Well. That was different.
It's really hard to say much at all about my impressions of The Company by K.J. Parker without giving away far more of the story than I generally like to in a book review. So if you want to read this book and like to go in with few preconceived notions, I suggest you read only the next paragraph and then quit.
The Company is purportedly fantasy, but the only "fantastic" element is the fact that it takes place in an undefined country in an undefined time, although the culture and technology are clearly that of late medieval Europe, minus any mention of religion. That might be its greatest claim to being a fantasy as opposed to an alternate history. The book is more a psychological drama, centered on General Teuche Kunessin and four men who are the survivors of the A Company, an elite group of pikers, legendary for their skills in a military role close to that of a suicide squad. The war has been over for seventeen years and Kunessin returns to his home village to reassemble his former mates and found an idyllic colony on an island he has managed to procure. Once on the island, things do not go as planned. The long-forged bonds between fighting men who faced death together countless times are powerful, but they are tested to the limit.
Parker's writing is powerful, especially in the beginning, when he (I'm assuming it's a he, because the writing feels masculine to me. Parker is a pseudonym.) evokes the bonds between men in a marvellously indirect way. He creates an enormous amount of sympathy for the men and Kunessin in particular and made me very curious as to what would come of them and their project to form a colony. He then takes the rather unusual tack of whittling away that sympathy, by gradually turning over one rock at a time and exposing the nasty creatures underneath, until about two-thirds of the way through, I had pretty much lost the motivation to read on. I stalled, quite frankly, and if had been a library book instead of a purchased one, I don't know that I would have picked it up again. Your mileage may vary. I eventually did get to the end, wondering how the author would recreate sympathy for the characters. Suffice it to say he didn't.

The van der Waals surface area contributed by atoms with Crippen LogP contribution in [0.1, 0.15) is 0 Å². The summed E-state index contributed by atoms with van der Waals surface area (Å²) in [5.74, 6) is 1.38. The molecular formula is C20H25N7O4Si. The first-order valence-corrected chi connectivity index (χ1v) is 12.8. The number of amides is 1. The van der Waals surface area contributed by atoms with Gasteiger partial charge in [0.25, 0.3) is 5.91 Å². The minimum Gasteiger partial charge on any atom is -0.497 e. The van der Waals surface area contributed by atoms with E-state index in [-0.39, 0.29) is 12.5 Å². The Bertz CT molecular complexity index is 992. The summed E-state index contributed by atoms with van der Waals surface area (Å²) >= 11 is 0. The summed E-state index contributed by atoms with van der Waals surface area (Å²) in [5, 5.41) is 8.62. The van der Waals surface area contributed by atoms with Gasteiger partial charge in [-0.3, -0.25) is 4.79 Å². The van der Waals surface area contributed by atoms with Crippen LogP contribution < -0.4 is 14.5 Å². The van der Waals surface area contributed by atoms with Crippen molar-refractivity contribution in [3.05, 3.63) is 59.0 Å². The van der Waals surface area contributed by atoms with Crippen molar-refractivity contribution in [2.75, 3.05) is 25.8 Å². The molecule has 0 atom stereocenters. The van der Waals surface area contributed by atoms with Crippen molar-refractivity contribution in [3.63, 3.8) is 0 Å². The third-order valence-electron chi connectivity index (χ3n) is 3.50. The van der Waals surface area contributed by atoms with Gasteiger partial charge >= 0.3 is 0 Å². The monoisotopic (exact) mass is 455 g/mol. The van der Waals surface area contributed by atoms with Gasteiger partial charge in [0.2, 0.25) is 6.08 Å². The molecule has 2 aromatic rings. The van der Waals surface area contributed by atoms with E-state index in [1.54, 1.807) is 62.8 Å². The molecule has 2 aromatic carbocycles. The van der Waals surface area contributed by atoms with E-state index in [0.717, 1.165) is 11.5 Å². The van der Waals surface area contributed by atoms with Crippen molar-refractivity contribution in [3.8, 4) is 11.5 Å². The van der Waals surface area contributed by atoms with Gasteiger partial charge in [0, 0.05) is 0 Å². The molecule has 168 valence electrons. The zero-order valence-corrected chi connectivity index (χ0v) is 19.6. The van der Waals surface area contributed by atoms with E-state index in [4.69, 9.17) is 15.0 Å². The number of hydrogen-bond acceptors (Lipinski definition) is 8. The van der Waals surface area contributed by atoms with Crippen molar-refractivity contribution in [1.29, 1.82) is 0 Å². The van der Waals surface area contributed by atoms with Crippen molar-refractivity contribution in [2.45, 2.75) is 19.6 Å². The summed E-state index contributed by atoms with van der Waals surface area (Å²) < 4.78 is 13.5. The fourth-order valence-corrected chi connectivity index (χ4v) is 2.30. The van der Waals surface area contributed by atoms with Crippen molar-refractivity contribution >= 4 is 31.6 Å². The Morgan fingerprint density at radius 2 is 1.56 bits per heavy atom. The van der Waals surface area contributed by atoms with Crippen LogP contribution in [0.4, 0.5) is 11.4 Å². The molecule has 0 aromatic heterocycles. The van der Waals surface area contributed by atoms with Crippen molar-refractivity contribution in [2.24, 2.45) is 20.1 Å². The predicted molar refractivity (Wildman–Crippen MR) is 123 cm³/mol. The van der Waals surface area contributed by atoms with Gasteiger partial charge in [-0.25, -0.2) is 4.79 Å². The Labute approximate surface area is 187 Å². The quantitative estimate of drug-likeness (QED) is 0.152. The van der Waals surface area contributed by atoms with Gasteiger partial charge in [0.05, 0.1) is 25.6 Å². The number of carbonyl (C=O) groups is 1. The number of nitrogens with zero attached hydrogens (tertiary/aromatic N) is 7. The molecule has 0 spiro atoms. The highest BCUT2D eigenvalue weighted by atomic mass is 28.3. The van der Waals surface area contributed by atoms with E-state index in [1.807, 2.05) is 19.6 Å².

Three reasons you might like this book
1. You like a dark, gritty, complex read. Having said that, if you're looking for explicit sex (or any sex for that matter beyond a couple of oblique references) or gory violence, you're not going to get much. The grit here is all located in the human soul. Don't look for facile stereotypes; you won't find them. Even the women, who are secondary or tertiary characters and therefore painted with few strokes, cannot be reduced to single characteristics.
2. You admire a writer who is in command of his craft. Parker evokes emotions, he doesn't name them or wallow in them, thereby making them all the more powerful. I found his descriptions well-done too, never glaze-inducing. A sentence or two of carefully chosen words create the picture of a character or a setting in our minds, without ever over-loading the tolerance of description-averse readers like myself. If anything, it could have used more, and that's not something you'll hear me say very often!
3. You appreciate accuracy in technical and military detail. Parker has done his homework, and it shows. He doesn't go into the interminable detail that Tom Clancy does, but I suspect that you'd be hard-put to find errors in his engineering, science, or military technology. Not that I checked, but it had the ring of truth.
Three reasons you might not like this book
1. You like a happy ending. You won't get it.
2. You want to really engage emotionally with a character. This might be the book's greatest weakness. Parker systematically demolishes the connections you might feel with the A Company till you hardly even want them to succeed. The women had huge potential here, but he failed to exploit it. His tendency to understate emotion did him a disservice, as he shied away from emotional issues that could have provided powerful fuel for the plot. Judging from the obvious skill that Parker writes with, I can't help but think that this was a conscious choice. I think it was ill-advised.
3. One or two of the plot points felt rather contrived to me, in particular the events that centered around a mentally imbalanced wife. I can't say more without giving away too much, but it felt pretty gratuitous to me, no matter how much it had been foreshadowed.
Three paragraphs from page 33
"You do that," Kunessin said. "Tell him it'll be cash, no bills or letters, just silver money. That ought to make a difference, I'm sure."
The old man studied him for a while. "I thought you said you were in the army," he said. "Where'd you get that kind of money?"
Kunessin smiled. "From dead people," he said. "A great many of them. I'm at the Glory; leave a message for me there as soon as you've talked to this man, all right?"